The fantastically fraught kiss wouldn’t be half as effective without the skillful acting of Paul Giamatti and Jeffrey DeMunn. DeMunn has never had a better showcase on “Billions” than he has in this episode, from the nude scene in which he drops trou to intimidate Connerty during a locker-room conversation (eat your heart out, Sophocles) to his complex performance of pride, gratitude, love and secret rage bubbling as Chuck makes a surprise appearance to present him with an award at his 50th reunion at Yale.
Giamatti, meanwhile, brings out Chuck’s core of kindness and decency — they’re in there somewhere! — when he helps Wendy through the shock of both losing her lover to a deadly rocket crash and discovering that Chuck has known about Heidecker all along. It is during that conversation that Chuck reveals the true story of his first time — and not just his first time having sex. “It was the first time my father ever said he was proud of me,” Chuck says. Charles repeats this rare word of praise just before the kiss; when he pulls away, the trauma radiates from Giamatti’s eyes so strongly you can almost hear it hum.
While I could easily spend an entire review unpacking this one scene, that would do a disservice to the rest of the episode, which moves from strength to strength. Aside from the power struggle between the Rhoadeses, there’s a crisis of conscience for Taylor Mason.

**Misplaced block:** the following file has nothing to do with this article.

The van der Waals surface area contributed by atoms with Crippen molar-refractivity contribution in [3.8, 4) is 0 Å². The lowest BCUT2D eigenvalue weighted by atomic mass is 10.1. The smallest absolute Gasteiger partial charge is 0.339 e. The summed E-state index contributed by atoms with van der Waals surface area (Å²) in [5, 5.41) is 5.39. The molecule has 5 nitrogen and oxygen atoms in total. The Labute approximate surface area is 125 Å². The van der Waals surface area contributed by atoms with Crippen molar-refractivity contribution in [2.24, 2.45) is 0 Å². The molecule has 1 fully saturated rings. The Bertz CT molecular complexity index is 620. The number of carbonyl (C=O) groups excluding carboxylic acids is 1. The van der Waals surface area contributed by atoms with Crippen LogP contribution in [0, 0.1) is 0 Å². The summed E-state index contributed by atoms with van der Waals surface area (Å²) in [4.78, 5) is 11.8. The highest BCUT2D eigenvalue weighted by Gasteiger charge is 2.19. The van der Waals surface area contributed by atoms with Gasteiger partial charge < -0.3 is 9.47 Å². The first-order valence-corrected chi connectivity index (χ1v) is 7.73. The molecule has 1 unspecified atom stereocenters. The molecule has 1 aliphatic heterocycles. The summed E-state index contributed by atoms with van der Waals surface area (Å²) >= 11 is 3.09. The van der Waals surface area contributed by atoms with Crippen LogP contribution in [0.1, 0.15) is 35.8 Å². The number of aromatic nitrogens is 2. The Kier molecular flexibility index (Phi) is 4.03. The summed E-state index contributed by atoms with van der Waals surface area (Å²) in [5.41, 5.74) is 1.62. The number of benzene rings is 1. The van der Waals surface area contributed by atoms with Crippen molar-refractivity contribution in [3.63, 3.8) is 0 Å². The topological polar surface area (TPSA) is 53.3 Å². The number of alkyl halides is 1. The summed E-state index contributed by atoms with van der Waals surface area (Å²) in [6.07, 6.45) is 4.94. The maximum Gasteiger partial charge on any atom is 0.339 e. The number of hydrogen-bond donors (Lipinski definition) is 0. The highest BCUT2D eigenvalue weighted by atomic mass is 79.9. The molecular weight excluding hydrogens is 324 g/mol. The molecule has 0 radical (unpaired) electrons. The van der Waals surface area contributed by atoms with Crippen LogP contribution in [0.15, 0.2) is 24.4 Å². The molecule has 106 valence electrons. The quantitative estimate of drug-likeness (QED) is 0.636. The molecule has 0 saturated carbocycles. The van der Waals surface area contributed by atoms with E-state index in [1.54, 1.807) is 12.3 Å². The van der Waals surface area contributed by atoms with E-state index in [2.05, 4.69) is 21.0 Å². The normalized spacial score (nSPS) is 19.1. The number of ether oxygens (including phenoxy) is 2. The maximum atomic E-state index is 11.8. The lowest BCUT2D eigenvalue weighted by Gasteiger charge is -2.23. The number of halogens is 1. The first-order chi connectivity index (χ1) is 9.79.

As Axe Capital’s chief investment officer, Taylor bets against Heidecker’s space venture despite deeply admiring the guy and supporting his long-term goal of space colonization. Taylor’s move winds up making Axe Cap a fortune when his rocket explodes, killing both him and his company’s stock value. “You lost a hero and were rewarded for it,” Wendy says during Taylor’s therapy session after the disaster, paraphrasing Taylor’s characteristically wordy and precise description of the issue with her own trademark blunt incisiveness.
How should Taylor resolve this inner conflict? According to Wendy, it’s quite simple, and she sums it up in a sentence that could well be this show’s mantra: “Mind the truth that makes you money.” Taylor, who as a gender-nonbinary person surely has no shortage of experience in resolving conflict to get to the truth beneath, goes out and buys the same obscenely expensive Patek Philippe watch that Heidecker wore — a memento mori in gold, its purchase made affordable by the money the man’s death generated.
Bobby and Wags, meanwhile, are also wrestling with matters of life and death, albeit in very different ways. Bobby spends the episode fighting his ouster from the board of a charity with the beautifully vapid moniker World-Aid, concerned with his potential loss of prestige. But, being Bobby Axelrod, he figures out a way to weaponize his own status as persona non grata and convert his reputational loss into financial gain. Bobby senses the potential in the plans of Oscar Langstraat (the laconic comedian Mike Birbiglia), a “venture philanthropist” (shudder) who wants World-Aid to buy the solar energy company behind the air-conditioning tents the charity is providing to climate-ravaged regions of Africa. The charity’s good name will drive the stock through the roof, which will enrich the charity in turn.
Read the rest of the original article at New York Times